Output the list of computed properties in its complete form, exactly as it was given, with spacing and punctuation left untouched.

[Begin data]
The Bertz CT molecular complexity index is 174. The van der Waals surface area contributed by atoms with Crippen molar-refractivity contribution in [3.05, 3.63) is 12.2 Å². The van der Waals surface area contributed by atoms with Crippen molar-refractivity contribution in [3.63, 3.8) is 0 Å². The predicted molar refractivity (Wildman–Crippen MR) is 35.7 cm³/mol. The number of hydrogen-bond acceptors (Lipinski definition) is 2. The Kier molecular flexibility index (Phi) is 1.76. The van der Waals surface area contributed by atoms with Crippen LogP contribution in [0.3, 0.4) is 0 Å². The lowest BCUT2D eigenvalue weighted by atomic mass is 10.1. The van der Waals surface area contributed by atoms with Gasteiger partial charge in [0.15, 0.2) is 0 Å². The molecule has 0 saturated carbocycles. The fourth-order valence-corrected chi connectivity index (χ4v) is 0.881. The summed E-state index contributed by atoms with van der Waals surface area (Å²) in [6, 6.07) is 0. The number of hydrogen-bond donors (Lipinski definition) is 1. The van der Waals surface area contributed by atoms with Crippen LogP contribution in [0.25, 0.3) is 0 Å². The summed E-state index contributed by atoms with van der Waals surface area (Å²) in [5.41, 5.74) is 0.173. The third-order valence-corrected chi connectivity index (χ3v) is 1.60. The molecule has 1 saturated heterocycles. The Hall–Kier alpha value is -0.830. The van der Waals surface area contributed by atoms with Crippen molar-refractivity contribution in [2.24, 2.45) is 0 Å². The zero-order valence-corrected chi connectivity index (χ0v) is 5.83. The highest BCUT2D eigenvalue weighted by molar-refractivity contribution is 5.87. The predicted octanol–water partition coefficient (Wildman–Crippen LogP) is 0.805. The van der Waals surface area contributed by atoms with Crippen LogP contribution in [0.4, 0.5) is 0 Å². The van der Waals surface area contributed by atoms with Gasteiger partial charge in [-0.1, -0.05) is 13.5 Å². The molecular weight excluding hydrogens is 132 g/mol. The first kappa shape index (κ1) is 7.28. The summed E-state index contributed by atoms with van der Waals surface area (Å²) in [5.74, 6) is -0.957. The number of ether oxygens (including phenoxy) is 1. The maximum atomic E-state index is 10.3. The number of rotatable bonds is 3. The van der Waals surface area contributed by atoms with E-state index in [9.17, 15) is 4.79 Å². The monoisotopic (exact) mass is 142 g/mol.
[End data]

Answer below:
The Bertz CT molecular complexity index is 174. The van der Waals surface area contributed by atoms with Crippen molar-refractivity contribution in [3.05, 3.63) is 12.2 Å². The van der Waals surface area contributed by atoms with Crippen molar-refractivity contribution in [3.63, 3.8) is 0 Å². The predicted molar refractivity (Wildman–Crippen MR) is 35.7 cm³/mol. The number of hydrogen-bond acceptors (Lipinski definition) is 2. The Kier molecular flexibility index (Phi) is 1.76. The van der Waals surface area contributed by atoms with Crippen LogP contribution in [0.3, 0.4) is 0 Å². The lowest BCUT2D eigenvalue weighted by atomic mass is 10.1. The van der Waals surface area contributed by atoms with Gasteiger partial charge in [0.15, 0.2) is 0 Å². The molecule has 0 saturated carbocycles. The fourth-order valence-corrected chi connectivity index (χ4v) is 0.881. The summed E-state index contributed by atoms with van der Waals surface area (Å²) in [6, 6.07) is 0. The number of hydrogen-bond donors (Lipinski definition) is 1. The van der Waals surface area contributed by atoms with Crippen LogP contribution in [0.25, 0.3) is 0 Å². The summed E-state index contributed by atoms with van der Waals surface area (Å²) in [5.41, 5.74) is 0.173. The third-order valence-corrected chi connectivity index (χ3v) is 1.60. The molecule has 1 saturated heterocycles. The Hall–Kier alpha value is -0.830. The van der Waals surface area contributed by atoms with Crippen molar-refractivity contribution in [2.24, 2.45) is 0 Å². The zero-order valence-corrected chi connectivity index (χ0v) is 5.83. The highest BCUT2D eigenvalue weighted by molar-refractivity contribution is 5.87. The predicted octanol–water partition coefficient (Wildman–Crippen LogP) is 0.805. The van der Waals surface area contributed by atoms with Crippen LogP contribution in [0.4, 0.5) is 0 Å². The van der Waals surface area contributed by atoms with Gasteiger partial charge in [-0.1, -0.05) is 13.5 Å². The molecular weight excluding hydrogens is 132 g/mol. The first kappa shape index (κ1) is 7.28. The summed E-state index contributed by atoms with van der Waals surface area (Å²) in [5.74, 6) is -0.957. The number of ether oxygens (including phenoxy) is 1. The maximum atomic E-state index is 10.3. The number of rotatable bonds is 3. The van der Waals surface area contributed by atoms with E-state index in [9.17, 15) is 4.79 Å². The monoisotopic (exact) mass is 142 g/mol.